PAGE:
Holacracy or Humacracy? (Book Review)

Holacracy has been on my radar for the last couple of years as an organizational paradigm that’s worth further exploration. I’ve covered some pieces of it on this blog as well.

I was thrilled to learn that Brian Robertson, Holacracy’s creator, has finally written a book about it, and was really looking forward to reading it:

Holacracy: The New Management System for a Rapidly Changing World

If you have no idea what Holacracy is, I won’t suggest jumping straight to the book, but starting with this short article instead:

Here’s Why You Should Care About Holacracy

The book provides the most holistic, yet still readable, description of what Holacracy is really all about (pun intended). Though it still leaves much to be desired (which we’ll get to in a second), it does a great job illustrating how governance and tactical meetings work and touching on some of the less known aspects of Holacracy such as its approach to strategy and to deadlines, both strongly resonating with me. The aspect that would have probably benefited the most from further exploration is the circle-based org structure. It doesn’t address some of the key org design challenges that exist in traditional hierarchical structures, like the need to alternate organization and focus by function, product/service and customer/region. It also enacts a meaningful organizational constraints that doesn’t get acknowledged: if each sub-circle is represented in governance and tactical meetings by both a lead-link and a rep-link, it puts the limit on the number of sub-circles within a circle at about 4-5. Otherwise the number of people attending the meeting quickly jumps to over 10 people, which makes them exponentially more challenging to run.

Sadly, my high level takeaway is that Holacracy is an exciting but incomplete paradigm. And there’s some reason for pessimism since this omission was made by design. Let me explain:

Many of the principles and concepts that Holacracy is based on and consists of strongly resonate with me: roles as living and evolving entities, the radical distribution of authority through the circles-based org structure, the unique and highly effective governance and tactical meeting structure, even thinking about strategy as a set of heuristics rather than a high-level, executable plan.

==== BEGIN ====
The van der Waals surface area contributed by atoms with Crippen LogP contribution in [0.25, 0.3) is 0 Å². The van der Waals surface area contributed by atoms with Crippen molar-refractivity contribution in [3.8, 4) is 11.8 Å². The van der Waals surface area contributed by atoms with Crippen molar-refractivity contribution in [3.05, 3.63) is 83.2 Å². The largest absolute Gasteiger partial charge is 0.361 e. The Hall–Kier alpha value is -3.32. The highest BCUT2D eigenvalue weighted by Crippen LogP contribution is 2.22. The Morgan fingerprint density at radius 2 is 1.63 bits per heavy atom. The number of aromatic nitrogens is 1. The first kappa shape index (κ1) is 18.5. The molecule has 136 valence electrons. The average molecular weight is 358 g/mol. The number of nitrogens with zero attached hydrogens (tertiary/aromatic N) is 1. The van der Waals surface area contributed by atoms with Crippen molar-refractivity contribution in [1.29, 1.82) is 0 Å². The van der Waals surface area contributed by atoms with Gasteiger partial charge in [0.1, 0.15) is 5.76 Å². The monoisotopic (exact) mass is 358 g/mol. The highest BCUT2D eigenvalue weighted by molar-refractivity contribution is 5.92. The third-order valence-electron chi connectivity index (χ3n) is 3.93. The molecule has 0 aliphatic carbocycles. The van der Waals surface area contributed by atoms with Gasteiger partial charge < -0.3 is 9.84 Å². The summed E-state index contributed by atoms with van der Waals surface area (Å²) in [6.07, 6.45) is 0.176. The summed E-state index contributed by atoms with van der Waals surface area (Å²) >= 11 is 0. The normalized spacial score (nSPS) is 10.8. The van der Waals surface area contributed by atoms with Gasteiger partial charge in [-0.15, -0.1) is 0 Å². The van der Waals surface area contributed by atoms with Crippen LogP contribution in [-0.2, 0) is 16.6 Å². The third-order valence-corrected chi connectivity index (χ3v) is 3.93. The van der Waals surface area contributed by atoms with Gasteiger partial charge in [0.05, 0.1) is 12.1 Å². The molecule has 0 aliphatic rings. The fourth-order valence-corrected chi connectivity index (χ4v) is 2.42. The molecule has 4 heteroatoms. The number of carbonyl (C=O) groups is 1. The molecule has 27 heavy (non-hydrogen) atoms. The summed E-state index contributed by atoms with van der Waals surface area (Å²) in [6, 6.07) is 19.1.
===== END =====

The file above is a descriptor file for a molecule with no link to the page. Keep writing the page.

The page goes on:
The one principle that Holacracy takes too far, in my opinion, is the decoupling of “role from soul”. Holacracy accurately observes that under the traditional paradigm, four “spaces” are too tightly coupled:  the person space, the role space, the tribe space and the organization space. A good example is the traditional manager’s job being simultaneously responsible for both for the business outcomes accomplished by her employee (role space) and her employee’s professional growth and development (person space). The solution that Holacracy prescribes is radical decoupling, ignoring the fact that in cases of extreme decoupling, misalignment will lead to chaos. Holacracy explicitly takes the “human spaces” (left column, person+tribe) out of scope:

holacracy

Or, to use a more familiar diagram to the readers of this blog:

od-hol

Dealing with “human spaces” problems such as hiring/firing, compensation, growth, etc. is not part of the Holacracy “operating systems” but mere “add-ons/apps” that each business should figure out on its own, once they adopt Holacracy. Yet at the same time, it’s been acknowledged that Holacracy is at odds with traditional “human spaces” solutions, and the friction between the two is a key cause for some companies attempting to adopt Holacracy but failing to successfully do so. To go back to our manager example, Holacracy offers clear guidance on what to do with half of her traditional responsibilities, but leaves practitioners completely on their own about the other half. To me, that sounds like a classic case of mistaking a bug for a feature.

A fix for this bug, would require viewing the organization as a sociotechnical system, acknowledging that it has a human component that cannot be fully decoupled. The human systems that align with the process components of Holacracy have to be an integral part of the Holacracy “operating system” rather than an add-on “app”.